Connor Valli
Connor Valli, 18, has been jailed in New Zealand for nine months for posting sexually explicit photographs of an ex-girlfriend on a public Facebook page seen by tens of thousands of people Rob Kidd

A man has been sentenced to nine months in jail for posting sexually explicit photographs of his ex-girlfriend on a public Facebook page after she broke up with him.

Connor Valli, 18, from Dunedin, New Zealand, broke up with his girlfriend and began seeing her friend, which caused tension.

When the ex-girlfriend repeatedly contacted him, he decided to post three semi-nude photos of her on the Dirty South Car Club Facebook page in June 2016, which has over 77,000 members. In the post, he advertised his ex-girlfriend for NZ$1 ($0.74, £0.57), according to the New Zealand Herald.

Valli tagged the teenaged victim's name in the post, which meant that her own Facebook friends, which numbers over 1,000, were able to see the post as well. It is believed that Valli decided to post while intoxicated and being egged on by friends.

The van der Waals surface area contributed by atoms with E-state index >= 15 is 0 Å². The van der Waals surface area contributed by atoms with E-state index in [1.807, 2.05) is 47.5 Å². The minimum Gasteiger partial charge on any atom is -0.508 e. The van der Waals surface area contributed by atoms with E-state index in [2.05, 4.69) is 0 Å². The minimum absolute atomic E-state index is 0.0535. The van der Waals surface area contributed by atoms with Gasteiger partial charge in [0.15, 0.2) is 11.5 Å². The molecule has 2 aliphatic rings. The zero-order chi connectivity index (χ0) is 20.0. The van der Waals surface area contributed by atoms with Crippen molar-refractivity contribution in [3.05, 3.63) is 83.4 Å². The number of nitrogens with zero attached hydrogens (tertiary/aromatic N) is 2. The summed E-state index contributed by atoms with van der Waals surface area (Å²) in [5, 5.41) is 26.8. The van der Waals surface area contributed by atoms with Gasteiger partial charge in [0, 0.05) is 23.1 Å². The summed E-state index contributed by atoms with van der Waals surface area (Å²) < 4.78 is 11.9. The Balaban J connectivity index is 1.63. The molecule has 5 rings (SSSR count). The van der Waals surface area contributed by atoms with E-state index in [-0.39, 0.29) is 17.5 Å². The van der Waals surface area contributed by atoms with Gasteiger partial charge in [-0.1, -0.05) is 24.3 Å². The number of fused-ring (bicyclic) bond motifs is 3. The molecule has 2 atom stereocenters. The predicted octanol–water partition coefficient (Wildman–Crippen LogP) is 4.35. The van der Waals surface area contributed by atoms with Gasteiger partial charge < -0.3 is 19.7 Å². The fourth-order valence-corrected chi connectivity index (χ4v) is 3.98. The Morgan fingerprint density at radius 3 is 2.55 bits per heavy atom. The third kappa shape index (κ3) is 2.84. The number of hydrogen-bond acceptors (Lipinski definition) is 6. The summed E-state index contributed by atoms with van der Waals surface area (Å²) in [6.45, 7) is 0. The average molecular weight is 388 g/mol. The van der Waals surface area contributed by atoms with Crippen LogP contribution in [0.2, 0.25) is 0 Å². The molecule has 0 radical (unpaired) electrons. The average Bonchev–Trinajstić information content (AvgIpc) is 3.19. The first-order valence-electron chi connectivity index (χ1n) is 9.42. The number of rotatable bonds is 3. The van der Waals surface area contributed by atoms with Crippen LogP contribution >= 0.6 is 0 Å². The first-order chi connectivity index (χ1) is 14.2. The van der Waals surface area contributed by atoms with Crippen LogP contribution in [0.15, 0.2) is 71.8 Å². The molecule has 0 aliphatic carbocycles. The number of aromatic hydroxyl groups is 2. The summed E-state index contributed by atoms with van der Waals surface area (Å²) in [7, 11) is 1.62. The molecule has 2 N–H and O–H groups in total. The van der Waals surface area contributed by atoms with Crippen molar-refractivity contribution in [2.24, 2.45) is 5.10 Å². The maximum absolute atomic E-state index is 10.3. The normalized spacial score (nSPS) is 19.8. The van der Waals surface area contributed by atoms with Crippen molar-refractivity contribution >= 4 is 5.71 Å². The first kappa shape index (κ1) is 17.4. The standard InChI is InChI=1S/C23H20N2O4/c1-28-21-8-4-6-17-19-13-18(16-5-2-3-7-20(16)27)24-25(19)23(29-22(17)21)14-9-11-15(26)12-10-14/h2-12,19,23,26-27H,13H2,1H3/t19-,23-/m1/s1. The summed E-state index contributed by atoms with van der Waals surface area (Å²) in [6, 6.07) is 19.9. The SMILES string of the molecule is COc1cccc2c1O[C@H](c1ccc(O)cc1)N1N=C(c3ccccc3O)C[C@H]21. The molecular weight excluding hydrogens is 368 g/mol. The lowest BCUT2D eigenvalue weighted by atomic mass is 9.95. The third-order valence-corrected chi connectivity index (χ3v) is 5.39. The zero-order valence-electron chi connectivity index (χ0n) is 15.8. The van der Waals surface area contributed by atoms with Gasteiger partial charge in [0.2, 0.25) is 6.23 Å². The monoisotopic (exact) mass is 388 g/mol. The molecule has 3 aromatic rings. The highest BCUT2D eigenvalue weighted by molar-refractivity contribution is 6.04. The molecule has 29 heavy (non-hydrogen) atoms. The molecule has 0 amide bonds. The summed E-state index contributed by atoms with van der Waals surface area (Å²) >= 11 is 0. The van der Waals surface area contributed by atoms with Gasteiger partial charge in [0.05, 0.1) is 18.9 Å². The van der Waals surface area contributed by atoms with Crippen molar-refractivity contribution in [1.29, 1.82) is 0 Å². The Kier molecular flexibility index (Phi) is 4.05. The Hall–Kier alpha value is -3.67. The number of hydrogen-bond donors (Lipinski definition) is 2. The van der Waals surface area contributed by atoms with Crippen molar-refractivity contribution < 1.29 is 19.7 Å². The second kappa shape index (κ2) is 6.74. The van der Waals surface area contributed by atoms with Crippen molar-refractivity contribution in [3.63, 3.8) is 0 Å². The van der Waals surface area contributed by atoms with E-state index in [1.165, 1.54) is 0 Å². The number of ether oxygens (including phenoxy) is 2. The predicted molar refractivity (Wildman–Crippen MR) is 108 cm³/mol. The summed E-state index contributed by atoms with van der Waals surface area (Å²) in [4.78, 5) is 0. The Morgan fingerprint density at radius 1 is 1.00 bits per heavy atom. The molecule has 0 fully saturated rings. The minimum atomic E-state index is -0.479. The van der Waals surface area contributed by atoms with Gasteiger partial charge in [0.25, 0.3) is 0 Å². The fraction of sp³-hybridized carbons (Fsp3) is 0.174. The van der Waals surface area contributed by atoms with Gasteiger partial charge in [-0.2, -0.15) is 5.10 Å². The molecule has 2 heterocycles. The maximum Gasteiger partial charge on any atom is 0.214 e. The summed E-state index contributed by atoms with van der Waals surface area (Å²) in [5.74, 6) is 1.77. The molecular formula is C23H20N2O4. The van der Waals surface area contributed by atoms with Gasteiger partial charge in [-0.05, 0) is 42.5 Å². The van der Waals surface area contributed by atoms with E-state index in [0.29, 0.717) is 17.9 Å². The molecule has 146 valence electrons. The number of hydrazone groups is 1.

The victim was notified by family members and Facebook took the images down as soon as it was informed. But by then, the damage had been done. "He has ruined my life," the victim said in a statement.

During the sentencing hearing, Judge Stephen Coyle said that the victim was bullied because of Valli's Facebook post, and she turned to self-harming.

"She feels worthless and depressed and embarrassed to leave her home," the judge said. "For her, your click of a button, which probably happened in an instant, has had devastating consequences on her."

During the trial, it had been revealed that Valli had committed two drink-driving offences while on bail as well, and that he had previously sent abusive messages to the friend of another ex-partner.

Judge Coyle felt that Valli seemed to have a recurring pattern of behaviour, and under the circumstances, a community service-based sentence would not be enough.

He therefore sentenced Valli to nine months in prison under the Harmful Digital Communications Act, which was passed into law in the country in October 2015 to give people a recourse against various forms of cyberbullying.

Valli's defence argued that his photograph should not be made public and used in media reports, but Judge Coyle disagreed, saying that people who committed such offences deserved to be "named and shamed".